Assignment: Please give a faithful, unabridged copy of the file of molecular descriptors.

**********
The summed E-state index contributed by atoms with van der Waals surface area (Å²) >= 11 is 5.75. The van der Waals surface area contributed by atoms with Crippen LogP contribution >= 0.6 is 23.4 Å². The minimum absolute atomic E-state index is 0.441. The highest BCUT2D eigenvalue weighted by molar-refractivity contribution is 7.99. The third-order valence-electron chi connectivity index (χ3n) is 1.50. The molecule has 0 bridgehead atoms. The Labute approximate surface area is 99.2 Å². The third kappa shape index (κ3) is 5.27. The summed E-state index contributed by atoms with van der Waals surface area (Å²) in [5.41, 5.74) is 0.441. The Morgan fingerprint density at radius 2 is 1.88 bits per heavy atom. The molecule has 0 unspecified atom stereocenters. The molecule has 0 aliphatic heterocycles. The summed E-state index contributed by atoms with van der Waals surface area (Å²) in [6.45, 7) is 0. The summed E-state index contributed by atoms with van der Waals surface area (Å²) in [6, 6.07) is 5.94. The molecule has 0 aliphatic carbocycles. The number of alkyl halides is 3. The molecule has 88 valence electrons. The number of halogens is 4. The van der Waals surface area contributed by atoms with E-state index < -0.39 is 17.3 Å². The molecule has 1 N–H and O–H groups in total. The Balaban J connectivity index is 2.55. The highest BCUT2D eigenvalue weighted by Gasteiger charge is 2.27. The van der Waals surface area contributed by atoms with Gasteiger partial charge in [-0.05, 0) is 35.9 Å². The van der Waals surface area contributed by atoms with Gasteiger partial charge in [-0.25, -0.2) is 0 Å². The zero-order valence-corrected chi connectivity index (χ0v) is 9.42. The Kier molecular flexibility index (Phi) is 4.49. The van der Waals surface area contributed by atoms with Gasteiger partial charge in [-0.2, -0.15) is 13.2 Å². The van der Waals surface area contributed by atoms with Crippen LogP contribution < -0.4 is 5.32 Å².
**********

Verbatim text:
The summed E-state index contributed by atoms with van der Waals surface area (Å²) >= 11 is 5.75. The van der Waals surface area contributed by atoms with Crippen LogP contribution >= 0.6 is 23.4 Å². The minimum absolute atomic E-state index is 0.441. The highest BCUT2D eigenvalue weighted by molar-refractivity contribution is 7.99. The third-order valence-electron chi connectivity index (χ3n) is 1.50. The molecule has 0 bridgehead atoms. The Labute approximate surface area is 99.2 Å². The third kappa shape index (κ3) is 5.27. The summed E-state index contributed by atoms with van der Waals surface area (Å²) in [5.41, 5.74) is 0.441. The Morgan fingerprint density at radius 2 is 1.88 bits per heavy atom. The molecule has 0 unspecified atom stereocenters. The molecule has 0 aliphatic heterocycles. The summed E-state index contributed by atoms with van der Waals surface area (Å²) in [6.45, 7) is 0. The summed E-state index contributed by atoms with van der Waals surface area (Å²) in [6, 6.07) is 5.94. The molecule has 0 aliphatic carbocycles. The number of alkyl halides is 3. The molecule has 88 valence electrons. The number of halogens is 4. The van der Waals surface area contributed by atoms with E-state index < -0.39 is 17.3 Å². The molecule has 1 N–H and O–H groups in total. The Balaban J connectivity index is 2.55. The highest BCUT2D eigenvalue weighted by Gasteiger charge is 2.27. The van der Waals surface area contributed by atoms with Gasteiger partial charge in [-0.05, 0) is 35.9 Å². The van der Waals surface area contributed by atoms with Gasteiger partial charge in [-0.25, -0.2) is 0 Å². The zero-order valence-corrected chi connectivity index (χ0v) is 9.42. The Kier molecular flexibility index (Phi) is 4.49. The van der Waals surface area contributed by atoms with Gasteiger partial charge in [-0.2, -0.15) is 13.2 Å². The van der Waals surface area contributed by atoms with Crippen LogP contribution < -0.4 is 5.32 Å².